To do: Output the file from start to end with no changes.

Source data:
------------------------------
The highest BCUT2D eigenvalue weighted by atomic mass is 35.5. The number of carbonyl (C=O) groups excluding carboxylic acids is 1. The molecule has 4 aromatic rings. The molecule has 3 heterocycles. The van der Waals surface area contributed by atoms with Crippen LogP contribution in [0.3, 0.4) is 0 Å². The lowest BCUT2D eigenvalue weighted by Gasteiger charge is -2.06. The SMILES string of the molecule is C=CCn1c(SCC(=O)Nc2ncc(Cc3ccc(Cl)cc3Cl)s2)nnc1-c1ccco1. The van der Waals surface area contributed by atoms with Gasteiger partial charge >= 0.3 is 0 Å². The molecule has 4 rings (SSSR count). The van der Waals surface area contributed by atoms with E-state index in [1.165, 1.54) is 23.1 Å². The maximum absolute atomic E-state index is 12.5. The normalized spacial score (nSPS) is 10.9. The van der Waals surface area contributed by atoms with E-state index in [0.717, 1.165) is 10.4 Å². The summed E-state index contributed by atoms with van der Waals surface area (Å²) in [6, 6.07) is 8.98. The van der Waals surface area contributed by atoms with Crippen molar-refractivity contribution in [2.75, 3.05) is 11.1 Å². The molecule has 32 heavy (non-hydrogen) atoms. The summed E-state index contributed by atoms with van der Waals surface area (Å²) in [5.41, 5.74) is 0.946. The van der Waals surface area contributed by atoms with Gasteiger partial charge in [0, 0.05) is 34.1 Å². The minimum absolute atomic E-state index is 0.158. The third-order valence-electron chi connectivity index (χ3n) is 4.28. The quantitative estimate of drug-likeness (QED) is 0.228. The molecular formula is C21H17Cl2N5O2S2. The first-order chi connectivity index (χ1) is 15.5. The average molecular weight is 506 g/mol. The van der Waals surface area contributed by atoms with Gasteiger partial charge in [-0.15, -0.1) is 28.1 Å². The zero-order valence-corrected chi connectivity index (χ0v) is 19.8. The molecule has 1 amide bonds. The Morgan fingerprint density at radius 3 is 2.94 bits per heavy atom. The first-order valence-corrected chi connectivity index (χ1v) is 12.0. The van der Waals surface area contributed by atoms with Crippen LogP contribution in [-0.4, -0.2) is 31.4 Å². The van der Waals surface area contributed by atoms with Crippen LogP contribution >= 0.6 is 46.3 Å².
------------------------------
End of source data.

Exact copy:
The highest BCUT2D eigenvalue weighted by atomic mass is 35.5. The number of carbonyl (C=O) groups excluding carboxylic acids is 1. The molecule has 4 aromatic rings. The molecule has 3 heterocycles. The van der Waals surface area contributed by atoms with Crippen LogP contribution in [0.3, 0.4) is 0 Å². The lowest BCUT2D eigenvalue weighted by Gasteiger charge is -2.06. The SMILES string of the molecule is C=CCn1c(SCC(=O)Nc2ncc(Cc3ccc(Cl)cc3Cl)s2)nnc1-c1ccco1. The van der Waals surface area contributed by atoms with Gasteiger partial charge >= 0.3 is 0 Å². The molecule has 4 rings (SSSR count). The van der Waals surface area contributed by atoms with E-state index in [1.165, 1.54) is 23.1 Å². The maximum absolute atomic E-state index is 12.5. The normalized spacial score (nSPS) is 10.9. The van der Waals surface area contributed by atoms with E-state index in [0.717, 1.165) is 10.4 Å². The summed E-state index contributed by atoms with van der Waals surface area (Å²) in [6, 6.07) is 8.98. The van der Waals surface area contributed by atoms with Crippen molar-refractivity contribution in [2.75, 3.05) is 11.1 Å². The molecule has 32 heavy (non-hydrogen) atoms. The summed E-state index contributed by atoms with van der Waals surface area (Å²) in [5.41, 5.74) is 0.946. The van der Waals surface area contributed by atoms with Gasteiger partial charge in [0, 0.05) is 34.1 Å². The minimum absolute atomic E-state index is 0.158. The third-order valence-electron chi connectivity index (χ3n) is 4.28. The quantitative estimate of drug-likeness (QED) is 0.228. The molecular formula is C21H17Cl2N5O2S2. The first-order chi connectivity index (χ1) is 15.5. The average molecular weight is 506 g/mol. The van der Waals surface area contributed by atoms with Gasteiger partial charge in [-0.15, -0.1) is 28.1 Å². The zero-order valence-corrected chi connectivity index (χ0v) is 19.8. The molecule has 1 amide bonds. The Morgan fingerprint density at radius 3 is 2.94 bits per heavy atom. The first-order valence-corrected chi connectivity index (χ1v) is 12.0. The van der Waals surface area contributed by atoms with Crippen LogP contribution in [-0.4, -0.2) is 31.4 Å². The van der Waals surface area contributed by atoms with Crippen LogP contribution >= 0.6 is 46.3 Å².